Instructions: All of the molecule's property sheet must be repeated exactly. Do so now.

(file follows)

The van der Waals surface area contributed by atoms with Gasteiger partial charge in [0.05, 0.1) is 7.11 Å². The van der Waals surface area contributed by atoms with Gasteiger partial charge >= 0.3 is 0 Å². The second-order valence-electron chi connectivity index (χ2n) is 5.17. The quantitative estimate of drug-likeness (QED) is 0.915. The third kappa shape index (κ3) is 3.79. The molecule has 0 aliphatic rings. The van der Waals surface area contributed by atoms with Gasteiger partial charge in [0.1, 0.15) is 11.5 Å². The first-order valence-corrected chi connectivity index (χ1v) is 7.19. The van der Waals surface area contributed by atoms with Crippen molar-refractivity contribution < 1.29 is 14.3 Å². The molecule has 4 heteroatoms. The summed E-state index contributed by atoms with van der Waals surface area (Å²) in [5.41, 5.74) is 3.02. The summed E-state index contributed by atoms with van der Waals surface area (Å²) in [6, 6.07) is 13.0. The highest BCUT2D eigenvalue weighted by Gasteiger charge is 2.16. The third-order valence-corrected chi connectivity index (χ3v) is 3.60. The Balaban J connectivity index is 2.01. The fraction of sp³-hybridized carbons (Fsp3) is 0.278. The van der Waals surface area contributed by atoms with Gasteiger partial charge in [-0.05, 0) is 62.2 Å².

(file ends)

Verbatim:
The van der Waals surface area contributed by atoms with Gasteiger partial charge in [0.05, 0.1) is 7.11 Å². The van der Waals surface area contributed by atoms with Gasteiger partial charge >= 0.3 is 0 Å². The second-order valence-electron chi connectivity index (χ2n) is 5.17. The quantitative estimate of drug-likeness (QED) is 0.915. The third kappa shape index (κ3) is 3.79. The molecule has 0 aliphatic rings. The van der Waals surface area contributed by atoms with Gasteiger partial charge in [0.1, 0.15) is 11.5 Å². The first-order valence-corrected chi connectivity index (χ1v) is 7.19. The van der Waals surface area contributed by atoms with Crippen molar-refractivity contribution < 1.29 is 14.3 Å². The molecule has 4 heteroatoms. The summed E-state index contributed by atoms with van der Waals surface area (Å²) in [5.41, 5.74) is 3.02. The summed E-state index contributed by atoms with van der Waals surface area (Å²) in [6, 6.07) is 13.0. The highest BCUT2D eigenvalue weighted by Gasteiger charge is 2.16. The third-order valence-corrected chi connectivity index (χ3v) is 3.60. The Balaban J connectivity index is 2.01. The fraction of sp³-hybridized carbons (Fsp3) is 0.278. The van der Waals surface area contributed by atoms with Gasteiger partial charge in [-0.05, 0) is 62.2 Å².